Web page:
Evva Hanes, the woman behind Mrs. Hanes’ Moravian Cookies, started baking almost before she could reach the kitchen table. Today, Mrs. Hanes’ Moravian Cookies are shipped around the globe, and they are still hand-rolled and hand-cut in a kitchen on the same farm property where she was born.
Evva, a 7th generation Moravian, says “My mother allowed me to actually help take the cookies off the pans and stack them when I was 5 or 6, but I was much older before I was allowed to handle and roll the dough.” Her ancestors immigrated to North
Carolina in the early 1700s, from an area east of what is now the Czech Republic. “Even before I was born, my mother Bertha Crouch Foltz baked Moravian cookies to sell as a way to help support our family that included her, my father and seven children, so baking just comes naturally for me.”
It was a big day when Davidson EMC (now EnergyUnited) electric cooperative brought electricity to Clemmons when Evva was 4 years old.
“Until then we had a wood-burning stove, and Mother was very skilled at getting the temperature right so that the cookies wouldn’t burn,” she says. “These days, things are a bit easier, but we still roll, cut and pack all our cookies by hand. Ours are the only Moravian cookies in the area that are still being made by hand.”
A growing family
In 1952, she married Travis Hanes. In the early days of their marriage, Travis attended college while Evva worked at Hanes Hosiery Mill (no relation) and continued to help her mother bake cookies.
“As she got older, Mother couldn’t roll the cookies, so I took on more of the responsibility, helping every day after work and on Saturdays. We were also raising our two children, Mona and Mike, so it was a very busy time.”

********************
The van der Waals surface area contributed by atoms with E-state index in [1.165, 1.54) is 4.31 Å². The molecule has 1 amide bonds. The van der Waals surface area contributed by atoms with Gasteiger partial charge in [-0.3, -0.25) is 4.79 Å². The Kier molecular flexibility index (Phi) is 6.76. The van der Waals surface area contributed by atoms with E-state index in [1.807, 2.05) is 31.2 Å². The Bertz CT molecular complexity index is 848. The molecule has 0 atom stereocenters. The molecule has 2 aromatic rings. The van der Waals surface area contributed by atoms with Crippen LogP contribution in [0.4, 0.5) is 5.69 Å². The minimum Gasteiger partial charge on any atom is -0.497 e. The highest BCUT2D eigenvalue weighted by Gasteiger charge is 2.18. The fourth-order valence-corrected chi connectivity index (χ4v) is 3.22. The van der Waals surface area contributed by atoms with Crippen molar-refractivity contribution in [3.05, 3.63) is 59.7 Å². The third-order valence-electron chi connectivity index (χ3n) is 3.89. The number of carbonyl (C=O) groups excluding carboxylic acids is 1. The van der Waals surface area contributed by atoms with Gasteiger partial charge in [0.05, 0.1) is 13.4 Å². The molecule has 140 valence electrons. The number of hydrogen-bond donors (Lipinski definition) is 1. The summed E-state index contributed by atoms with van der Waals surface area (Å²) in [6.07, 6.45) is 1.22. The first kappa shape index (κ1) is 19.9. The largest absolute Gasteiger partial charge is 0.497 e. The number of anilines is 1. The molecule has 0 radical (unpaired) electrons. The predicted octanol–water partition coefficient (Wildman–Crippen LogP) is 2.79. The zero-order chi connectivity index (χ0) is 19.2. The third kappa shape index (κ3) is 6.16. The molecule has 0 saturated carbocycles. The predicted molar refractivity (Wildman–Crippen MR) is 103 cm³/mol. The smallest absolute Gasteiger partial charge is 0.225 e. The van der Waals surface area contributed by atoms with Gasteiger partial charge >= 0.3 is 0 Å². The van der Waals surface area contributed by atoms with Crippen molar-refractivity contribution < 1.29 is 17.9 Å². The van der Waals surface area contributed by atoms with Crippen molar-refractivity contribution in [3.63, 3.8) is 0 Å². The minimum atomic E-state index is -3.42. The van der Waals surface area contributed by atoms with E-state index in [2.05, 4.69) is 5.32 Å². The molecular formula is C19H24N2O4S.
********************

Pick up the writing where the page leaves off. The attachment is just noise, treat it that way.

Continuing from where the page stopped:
Ten years later at the birth of her third child, Jonathan, Evva left Hanes Hosiery and turned to cookie making full-time, shifted her baking kitchen to the family’s remodeled basement. They installed air conditioning and two ovens, making it possible to increase the capacity to bake thousands of Moravian sugar cookies to sell each day.
“At that time, I was only making sugar cookies, but I also developed a serious allergy to flour dust, so I had to ask two neighbors to help me,” she says. “Still, I kept baking and soon added molasses cookies to our choices. By the time Caroline, our fourth child, came along in 1968, we decided to hire two full-time employees to do the work and get me out of the flour dust. Caroline literally saved my life.”
Building a brand
It was time for a business decision. In 1970, she and Travis constructed a dedicated building on the family farm. After several additions, it has become the official home of Mrs. Hanes. By 1985, they incorporated and formally named the company Mrs. Hanes’ Moravian Cookies/Moravian Sugar Crisp Co. Inc.
The recipe is the exact same one that her great-great-grandmother brought to America more than 200 years ago, when they settled near Winston-Salem with others who founded the Friedberg Moravian Church and one of the two largest Moravian communities in the United States. Baking these special cookies is part of the tradition still honored today in Moravian communities.
Over the years, she expanded the flavors to include Sugar Crisps, Ginger Crisps, Butterscotch Crisps, Black Walnut Crisps, Lemon Crisps, and Chocolate Crisps.
“Today, my children and grandchildren are running the business,” says Evva, who will celebrate her 88th birthday this November. “But Travis and I are very much involved in many ways. I’m so proud of our Moravian traditions we can share with others through our family.”
Their daughter, Mona Hanes Templin, who is president of the company, and her son, Jedidiah Templin, are the most actively involved, but others including cousins, nieces and nephews also work there.
Looking back over her memories of growing up on the farm where she and Travis live and where her family’s cookies are still baked, she smiles.
“Never in my wildest dreams as a young girl, did I imagine that I would be baking Moravian cookies and have such a wonderful husband, children, and grandchildren,” she says. “I have been blessed beyond measure.”
Article originally published in CarolinaCountry.com authored by Pamela A. Keene